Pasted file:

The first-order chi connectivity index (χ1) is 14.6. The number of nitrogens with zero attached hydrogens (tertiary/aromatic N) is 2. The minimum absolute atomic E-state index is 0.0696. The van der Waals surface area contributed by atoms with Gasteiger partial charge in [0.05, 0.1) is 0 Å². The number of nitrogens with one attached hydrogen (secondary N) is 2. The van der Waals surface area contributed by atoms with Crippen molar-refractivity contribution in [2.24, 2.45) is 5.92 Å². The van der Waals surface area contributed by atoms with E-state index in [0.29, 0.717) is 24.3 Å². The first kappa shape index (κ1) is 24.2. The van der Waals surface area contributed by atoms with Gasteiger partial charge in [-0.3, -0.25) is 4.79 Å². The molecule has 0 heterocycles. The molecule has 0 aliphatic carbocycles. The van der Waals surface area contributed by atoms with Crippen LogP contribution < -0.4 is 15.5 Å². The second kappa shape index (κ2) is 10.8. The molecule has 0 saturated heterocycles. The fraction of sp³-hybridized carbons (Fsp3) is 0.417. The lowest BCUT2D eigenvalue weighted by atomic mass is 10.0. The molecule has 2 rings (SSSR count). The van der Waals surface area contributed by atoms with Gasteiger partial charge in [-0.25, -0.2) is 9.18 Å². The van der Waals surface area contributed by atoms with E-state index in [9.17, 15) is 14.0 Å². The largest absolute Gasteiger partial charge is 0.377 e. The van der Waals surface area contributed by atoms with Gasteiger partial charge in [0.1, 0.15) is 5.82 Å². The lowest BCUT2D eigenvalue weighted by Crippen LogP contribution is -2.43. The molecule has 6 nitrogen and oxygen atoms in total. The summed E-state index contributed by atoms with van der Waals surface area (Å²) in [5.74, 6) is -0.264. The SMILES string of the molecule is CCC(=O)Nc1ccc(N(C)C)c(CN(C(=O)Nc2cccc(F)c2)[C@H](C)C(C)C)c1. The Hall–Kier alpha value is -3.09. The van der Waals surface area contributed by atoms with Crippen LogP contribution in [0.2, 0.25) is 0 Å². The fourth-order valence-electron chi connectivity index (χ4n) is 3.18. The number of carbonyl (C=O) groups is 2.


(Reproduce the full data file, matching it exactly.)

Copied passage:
The first-order chi connectivity index (χ1) is 14.6. The number of nitrogens with zero attached hydrogens (tertiary/aromatic N) is 2. The minimum absolute atomic E-state index is 0.0696. The van der Waals surface area contributed by atoms with Gasteiger partial charge in [0.05, 0.1) is 0 Å². The number of nitrogens with one attached hydrogen (secondary N) is 2. The van der Waals surface area contributed by atoms with Crippen molar-refractivity contribution in [2.24, 2.45) is 5.92 Å². The van der Waals surface area contributed by atoms with E-state index in [0.29, 0.717) is 24.3 Å². The first kappa shape index (κ1) is 24.2. The van der Waals surface area contributed by atoms with Gasteiger partial charge in [-0.3, -0.25) is 4.79 Å². The molecule has 0 heterocycles. The molecule has 0 aliphatic carbocycles. The van der Waals surface area contributed by atoms with Crippen LogP contribution < -0.4 is 15.5 Å². The second kappa shape index (κ2) is 10.8. The molecule has 0 saturated heterocycles. The fraction of sp³-hybridized carbons (Fsp3) is 0.417. The lowest BCUT2D eigenvalue weighted by atomic mass is 10.0. The molecule has 2 rings (SSSR count). The van der Waals surface area contributed by atoms with Gasteiger partial charge in [-0.25, -0.2) is 9.18 Å². The van der Waals surface area contributed by atoms with E-state index in [9.17, 15) is 14.0 Å². The largest absolute Gasteiger partial charge is 0.377 e. The van der Waals surface area contributed by atoms with Gasteiger partial charge in [0.1, 0.15) is 5.82 Å². The lowest BCUT2D eigenvalue weighted by Crippen LogP contribution is -2.43. The molecule has 6 nitrogen and oxygen atoms in total. The summed E-state index contributed by atoms with van der Waals surface area (Å²) in [5.74, 6) is -0.264. The SMILES string of the molecule is CCC(=O)Nc1ccc(N(C)C)c(CN(C(=O)Nc2cccc(F)c2)[C@H](C)C(C)C)c1. The Hall–Kier alpha value is -3.09. The van der Waals surface area contributed by atoms with Crippen LogP contribution in [0.2, 0.25) is 0 Å². The fourth-order valence-electron chi connectivity index (χ4n) is 3.18. The number of carbonyl (C=O) groups is 2.